having a sudden sense of great excitement, thrilled
Despite my caution, I soon feel a sensation on my back, somewhere between being pricked and electrified and wriggle in shock.
circus  Speak
n.
something noisy and confused
The media circus around the case comes at a time when India faces a host of critical issues.
grounds  Speak
n.
(pl) factors forming a basis for action or the justification for a belief
A series of indictments against these researchers suggest the suspicions of US authorities have some grounds.
hashtag  Speak
n.
a word or phrase preceded by a hash sign, used on social media to identify messages on a specific topic
The restaurant caused an uproar on Chinese social media, hashtags about it have been viewed more than 300 million times on the social platform Weibo.
brand  Speak
v.
consider or refer to something as being bad
The Hong Kong government branded the move blatant and barbaric interference in the internal affairs of China.
afloat  Speak
a.
out of debt or difficulty
Alcott was living in a basement apartment with her family, and they were struggling to stay afloat; even then, her prose was impressive.
shield  Speak
v.
protect someone or something from a danger
The same issue crops up in deciding who should be shielding and whether some people need extra protection in the workplace.
devour  Speak
v.
read books or literature quickly and eagerly
As a little girl, Sullivan was already devouring every newspaper she could find on the subject; it was a time when the Mercury Seven were propelling the image of astronauts into America's mind.
grouse  Speak
v.
complain pettily; grumble
Trump has groused that finding another location to host G7 summit will cost the country a fortune, following an outpouring of criticism.
brace  Speak
v.
support an object in order to stop it from falling down
Moscow's mayor cautioned against complacency, saying Russians to brace for a grueling phase of the pandemic in the weeks ahead.
stage  Speak
v.
evaluate a patient to determine the phase, severity, or progression of a disease
The man's condition, doctors told the BBC deteriorated briefly and he had to be put on a ventilator for 24 hours, before staging a remarkable recovery.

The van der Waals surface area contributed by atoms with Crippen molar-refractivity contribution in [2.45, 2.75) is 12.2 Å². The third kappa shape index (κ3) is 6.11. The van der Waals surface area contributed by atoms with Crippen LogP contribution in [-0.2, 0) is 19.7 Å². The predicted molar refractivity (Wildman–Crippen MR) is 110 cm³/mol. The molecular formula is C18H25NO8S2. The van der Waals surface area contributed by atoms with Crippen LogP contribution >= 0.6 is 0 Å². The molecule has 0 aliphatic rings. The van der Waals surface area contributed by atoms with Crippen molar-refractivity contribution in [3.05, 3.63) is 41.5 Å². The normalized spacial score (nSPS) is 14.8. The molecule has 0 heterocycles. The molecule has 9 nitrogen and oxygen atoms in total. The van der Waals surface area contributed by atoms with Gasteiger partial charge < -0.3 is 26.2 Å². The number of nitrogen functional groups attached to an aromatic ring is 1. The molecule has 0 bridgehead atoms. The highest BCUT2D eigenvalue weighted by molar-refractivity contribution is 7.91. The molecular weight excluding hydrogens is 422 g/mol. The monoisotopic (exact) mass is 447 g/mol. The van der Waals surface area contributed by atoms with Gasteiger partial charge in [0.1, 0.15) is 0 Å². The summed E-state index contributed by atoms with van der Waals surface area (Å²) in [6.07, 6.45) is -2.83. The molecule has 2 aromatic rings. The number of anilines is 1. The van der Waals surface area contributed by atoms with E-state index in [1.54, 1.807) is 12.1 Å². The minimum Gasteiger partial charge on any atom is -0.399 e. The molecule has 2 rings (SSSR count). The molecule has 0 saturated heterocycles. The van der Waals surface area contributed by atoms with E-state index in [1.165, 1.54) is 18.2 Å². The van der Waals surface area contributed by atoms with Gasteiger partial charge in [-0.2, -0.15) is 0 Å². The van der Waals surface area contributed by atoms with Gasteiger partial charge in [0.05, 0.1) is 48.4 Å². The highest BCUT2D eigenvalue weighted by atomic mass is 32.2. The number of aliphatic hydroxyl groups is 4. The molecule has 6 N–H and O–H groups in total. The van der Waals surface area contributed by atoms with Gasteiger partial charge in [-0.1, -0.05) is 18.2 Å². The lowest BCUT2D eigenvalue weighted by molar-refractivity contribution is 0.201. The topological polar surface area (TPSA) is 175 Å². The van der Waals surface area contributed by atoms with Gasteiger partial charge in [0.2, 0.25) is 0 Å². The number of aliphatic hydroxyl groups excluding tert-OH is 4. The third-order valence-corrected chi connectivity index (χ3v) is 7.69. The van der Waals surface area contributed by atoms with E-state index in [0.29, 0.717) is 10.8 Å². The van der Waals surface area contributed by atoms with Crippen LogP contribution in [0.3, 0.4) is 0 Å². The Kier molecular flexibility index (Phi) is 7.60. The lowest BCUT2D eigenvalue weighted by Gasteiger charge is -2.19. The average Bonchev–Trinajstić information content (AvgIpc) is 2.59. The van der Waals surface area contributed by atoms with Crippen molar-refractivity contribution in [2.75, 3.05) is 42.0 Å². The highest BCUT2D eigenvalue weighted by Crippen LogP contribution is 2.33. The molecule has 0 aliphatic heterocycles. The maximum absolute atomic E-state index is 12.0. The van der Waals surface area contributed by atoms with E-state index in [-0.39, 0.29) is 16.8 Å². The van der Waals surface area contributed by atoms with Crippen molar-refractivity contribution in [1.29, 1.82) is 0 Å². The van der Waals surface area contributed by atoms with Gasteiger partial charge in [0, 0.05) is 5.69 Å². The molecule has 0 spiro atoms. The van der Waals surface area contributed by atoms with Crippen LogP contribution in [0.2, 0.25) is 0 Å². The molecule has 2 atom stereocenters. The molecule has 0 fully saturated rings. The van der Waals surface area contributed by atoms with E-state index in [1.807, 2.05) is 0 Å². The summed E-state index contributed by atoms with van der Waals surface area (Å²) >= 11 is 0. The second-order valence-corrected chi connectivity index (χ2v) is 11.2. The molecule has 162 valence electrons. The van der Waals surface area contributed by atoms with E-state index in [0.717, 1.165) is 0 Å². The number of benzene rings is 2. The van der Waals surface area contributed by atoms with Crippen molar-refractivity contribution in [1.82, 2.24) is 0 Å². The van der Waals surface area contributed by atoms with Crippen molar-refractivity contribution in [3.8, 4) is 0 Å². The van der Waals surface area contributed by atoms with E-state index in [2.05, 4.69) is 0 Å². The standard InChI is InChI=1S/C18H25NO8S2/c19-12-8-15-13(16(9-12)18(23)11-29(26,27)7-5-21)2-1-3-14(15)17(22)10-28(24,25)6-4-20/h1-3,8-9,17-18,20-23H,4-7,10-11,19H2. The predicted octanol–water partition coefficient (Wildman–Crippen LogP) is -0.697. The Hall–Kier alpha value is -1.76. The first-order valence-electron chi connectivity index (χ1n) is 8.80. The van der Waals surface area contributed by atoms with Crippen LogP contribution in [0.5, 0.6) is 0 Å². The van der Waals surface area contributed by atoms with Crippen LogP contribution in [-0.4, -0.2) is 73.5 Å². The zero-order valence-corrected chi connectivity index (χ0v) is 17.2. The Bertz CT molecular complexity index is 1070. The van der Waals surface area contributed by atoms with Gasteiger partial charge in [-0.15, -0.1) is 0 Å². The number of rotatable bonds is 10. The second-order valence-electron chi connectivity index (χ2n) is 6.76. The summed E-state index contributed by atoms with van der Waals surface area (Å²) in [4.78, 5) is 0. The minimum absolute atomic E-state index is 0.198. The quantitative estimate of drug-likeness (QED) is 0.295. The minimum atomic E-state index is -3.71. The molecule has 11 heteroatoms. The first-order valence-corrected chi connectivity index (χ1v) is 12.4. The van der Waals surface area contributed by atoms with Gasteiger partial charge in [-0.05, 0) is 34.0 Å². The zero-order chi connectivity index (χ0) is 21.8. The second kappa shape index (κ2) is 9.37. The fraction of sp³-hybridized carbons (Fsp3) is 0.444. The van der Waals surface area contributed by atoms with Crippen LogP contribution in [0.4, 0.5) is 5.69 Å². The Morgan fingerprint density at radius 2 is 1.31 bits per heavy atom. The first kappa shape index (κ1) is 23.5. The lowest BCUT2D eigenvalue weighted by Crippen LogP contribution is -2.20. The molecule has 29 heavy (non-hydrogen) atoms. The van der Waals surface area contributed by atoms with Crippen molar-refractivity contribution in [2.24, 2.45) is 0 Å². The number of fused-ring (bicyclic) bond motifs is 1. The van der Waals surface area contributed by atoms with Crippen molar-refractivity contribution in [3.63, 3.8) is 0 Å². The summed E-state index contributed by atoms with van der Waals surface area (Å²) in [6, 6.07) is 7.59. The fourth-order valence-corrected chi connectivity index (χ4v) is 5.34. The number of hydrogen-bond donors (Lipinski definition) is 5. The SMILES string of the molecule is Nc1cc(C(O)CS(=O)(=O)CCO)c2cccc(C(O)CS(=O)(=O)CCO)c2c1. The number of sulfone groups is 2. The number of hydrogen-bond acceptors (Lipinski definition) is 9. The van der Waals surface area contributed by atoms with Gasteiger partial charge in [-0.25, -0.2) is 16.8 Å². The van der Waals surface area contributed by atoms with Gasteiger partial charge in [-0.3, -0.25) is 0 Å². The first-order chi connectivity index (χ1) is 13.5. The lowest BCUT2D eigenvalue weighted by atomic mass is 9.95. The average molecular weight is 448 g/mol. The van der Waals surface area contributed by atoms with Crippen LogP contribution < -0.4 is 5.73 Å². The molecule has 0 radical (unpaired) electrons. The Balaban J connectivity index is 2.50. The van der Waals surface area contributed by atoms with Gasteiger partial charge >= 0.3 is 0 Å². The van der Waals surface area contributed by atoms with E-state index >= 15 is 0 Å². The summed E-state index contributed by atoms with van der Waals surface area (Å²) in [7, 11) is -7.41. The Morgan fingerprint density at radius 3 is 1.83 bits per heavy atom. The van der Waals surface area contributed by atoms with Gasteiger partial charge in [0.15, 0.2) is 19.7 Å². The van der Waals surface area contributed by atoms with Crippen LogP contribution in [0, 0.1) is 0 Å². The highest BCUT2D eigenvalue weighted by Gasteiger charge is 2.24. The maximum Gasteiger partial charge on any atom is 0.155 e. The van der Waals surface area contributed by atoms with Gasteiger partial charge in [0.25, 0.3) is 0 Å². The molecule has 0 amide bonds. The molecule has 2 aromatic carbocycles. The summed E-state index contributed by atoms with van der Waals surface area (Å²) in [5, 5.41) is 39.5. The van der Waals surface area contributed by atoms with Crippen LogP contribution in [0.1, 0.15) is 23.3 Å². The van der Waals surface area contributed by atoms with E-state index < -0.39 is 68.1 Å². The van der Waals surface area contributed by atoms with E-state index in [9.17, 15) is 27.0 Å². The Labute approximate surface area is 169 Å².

stand  Speak
n.
a small often open-air structure for a small retail business
Some people flouted the lockdown by reopening shops and taking family strolls; some grocery stands and bakeries stayed open.
ready  Speak
v.
prepare someone or something for an activity or purpose
Since the 9/11 attacks, New York City has been preparing makeshift mortuary space, readying refrigerated lorries to help hospitals as the death toll rises.
stellar  Speak
a.
of an extremely high standard
The company announced that in addition to its preexisting library, it would be curating two new playlists for anyone hoping to binge-watch some seriously stellar performances.
kick  Speak
v.
run at a faster speed during the last part of a race
The new rules kicked in Friday to combat the coronavirus pandemic, but we worried that the clogged situation at O’Hare is making the spread of the virus more likely.
contain  Speak
v.
control or restrain
We are not out of the woods because the virus can apparently be transmitted when people have few symptoms and very difficult to be contained.
row  Speak
n.
a noisy acrimonious quarrel
It resulted in confusion amid dramatic changes to the reported figures for two days in a row, and dampening hopes that the outbreak may peak later this month.
grant  Speak
n.
a sum of money given by an organization, especially a government
Federal prosecutors charged multiple scientists working in the USA with hiding research grants from Beijing and with pilfering research that could be used for China's economic gain.
spearhead  Speak
v.
lead an attack or movement
In the public statement about the spearheading's death, the prime minister said he had been responsible for a pattern of disruptive, destabilizing behavior in the region.